Underpin

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Underpin

To provide a new foundation for a wall or column in an existing building without removing the superstructure.
Illustrated Dictionary of Architecture Copyright © 2012, 2002, 1998 by The McGraw-Hill Companies, Inc. All rights reserved
References in periodicals archive ?
The Vision will be effected through a series of seven-year National Strategies for Transformation (NST), underpinned by detailed sectoral strategies that are aimed toward achievement of the SDGs.
Ye, "A field study on the behavior of a foundation underpinned by micropile," Canadian Geotechnical Journal, vol.
Deputy Prime Minister Nick Clegg said: "In effect what we have done is adopt the so-called 'Royal Charter plus' in full, which we published last Friday and it is underpinned by legislation - both to install a real system of costs and damages and crucially to make sure that future governments can't mess around with the Royal Charter in a way that everyone had concerns (about)."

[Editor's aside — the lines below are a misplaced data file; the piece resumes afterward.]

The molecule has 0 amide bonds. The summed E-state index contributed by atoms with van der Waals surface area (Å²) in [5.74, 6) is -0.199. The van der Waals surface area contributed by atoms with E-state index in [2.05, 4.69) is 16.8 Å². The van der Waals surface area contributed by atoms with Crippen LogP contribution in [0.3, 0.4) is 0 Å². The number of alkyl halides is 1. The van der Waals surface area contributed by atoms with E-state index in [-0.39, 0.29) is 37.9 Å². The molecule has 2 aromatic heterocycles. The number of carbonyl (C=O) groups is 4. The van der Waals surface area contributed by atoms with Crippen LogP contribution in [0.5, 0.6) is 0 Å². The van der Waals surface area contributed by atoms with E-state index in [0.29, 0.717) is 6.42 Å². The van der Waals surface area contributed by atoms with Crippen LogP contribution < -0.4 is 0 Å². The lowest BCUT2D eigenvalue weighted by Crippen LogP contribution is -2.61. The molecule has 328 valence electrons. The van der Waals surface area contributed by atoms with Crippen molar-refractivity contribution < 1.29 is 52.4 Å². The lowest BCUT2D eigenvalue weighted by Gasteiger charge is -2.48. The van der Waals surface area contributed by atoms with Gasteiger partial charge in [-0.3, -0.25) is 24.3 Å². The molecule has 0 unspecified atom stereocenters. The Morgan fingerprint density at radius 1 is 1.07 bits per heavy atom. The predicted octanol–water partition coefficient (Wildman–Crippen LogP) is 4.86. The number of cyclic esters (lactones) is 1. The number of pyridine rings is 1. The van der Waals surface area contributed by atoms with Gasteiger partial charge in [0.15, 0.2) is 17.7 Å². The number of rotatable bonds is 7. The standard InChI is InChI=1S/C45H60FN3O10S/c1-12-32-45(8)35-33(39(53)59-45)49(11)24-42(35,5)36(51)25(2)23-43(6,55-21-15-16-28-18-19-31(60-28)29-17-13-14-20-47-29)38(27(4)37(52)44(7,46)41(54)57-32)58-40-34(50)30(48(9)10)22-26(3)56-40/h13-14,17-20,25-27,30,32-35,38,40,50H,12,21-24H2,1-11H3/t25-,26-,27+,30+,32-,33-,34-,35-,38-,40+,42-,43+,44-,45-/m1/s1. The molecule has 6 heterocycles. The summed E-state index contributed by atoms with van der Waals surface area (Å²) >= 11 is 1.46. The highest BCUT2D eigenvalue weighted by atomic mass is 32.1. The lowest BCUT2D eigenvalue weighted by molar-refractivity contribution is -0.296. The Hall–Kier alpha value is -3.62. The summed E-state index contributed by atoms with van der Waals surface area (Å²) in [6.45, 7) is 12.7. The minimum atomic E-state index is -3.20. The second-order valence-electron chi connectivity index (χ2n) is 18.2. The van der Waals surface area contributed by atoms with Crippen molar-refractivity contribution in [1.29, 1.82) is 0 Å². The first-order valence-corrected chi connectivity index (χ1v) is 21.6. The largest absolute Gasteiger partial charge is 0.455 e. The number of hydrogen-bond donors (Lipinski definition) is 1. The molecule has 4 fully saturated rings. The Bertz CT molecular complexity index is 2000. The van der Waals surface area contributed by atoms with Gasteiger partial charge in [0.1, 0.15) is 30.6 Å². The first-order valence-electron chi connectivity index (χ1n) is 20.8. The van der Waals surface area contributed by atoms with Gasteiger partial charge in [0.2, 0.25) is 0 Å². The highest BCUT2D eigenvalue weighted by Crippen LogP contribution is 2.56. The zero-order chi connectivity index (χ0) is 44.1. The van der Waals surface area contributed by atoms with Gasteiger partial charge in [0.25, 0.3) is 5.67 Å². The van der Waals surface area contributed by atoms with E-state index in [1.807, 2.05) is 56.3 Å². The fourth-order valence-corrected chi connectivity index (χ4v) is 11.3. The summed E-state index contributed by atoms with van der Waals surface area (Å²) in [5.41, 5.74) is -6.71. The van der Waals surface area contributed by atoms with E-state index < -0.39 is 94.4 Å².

It found that, while the national and religious identities which had underpinned difference and division in Northern Ireland still remain, an increasing number of people are moving away from the traditional labels of Irish Catholic or British Protestant.
And without any coherent spiritual worldview to fall back on, France is finding itself morally adrift and in search of answers formerly underpinned by a Judeo-Christian spiritual soul.
"It's a remarkable home, and its value is underpinned by its selling price."
Untitled, 2005, is, according to the lengthy wall text, underpinned by a range of art-historical allusions including Caspar David Friedrich's Romantic sublime and Smithson's stoner musings on crystals and entropy.
HSBC has provided sub-custody and clearing services to leading institutions for over 50 years, underpinned by a reputation for exceptional client service.
Dark and dense, underpinned by dissonant piano, the music juxtaposes sharply with Eitzel's surprisingly optimistic lyrics, which invite listeners to lift tambourines and maracas, celebrate till dawn, and brutish hatred.
This analysis is strongly underpinned by Robert Hughes's 1997 essay, 'American Visions', which proposes New York as the central motif of modernity for North Americans and for western art.
But just as we now know that many nonreligious motivations underpinned the classic "wars of religion" we should not be too surprised that religious motives played a part in an earlier period.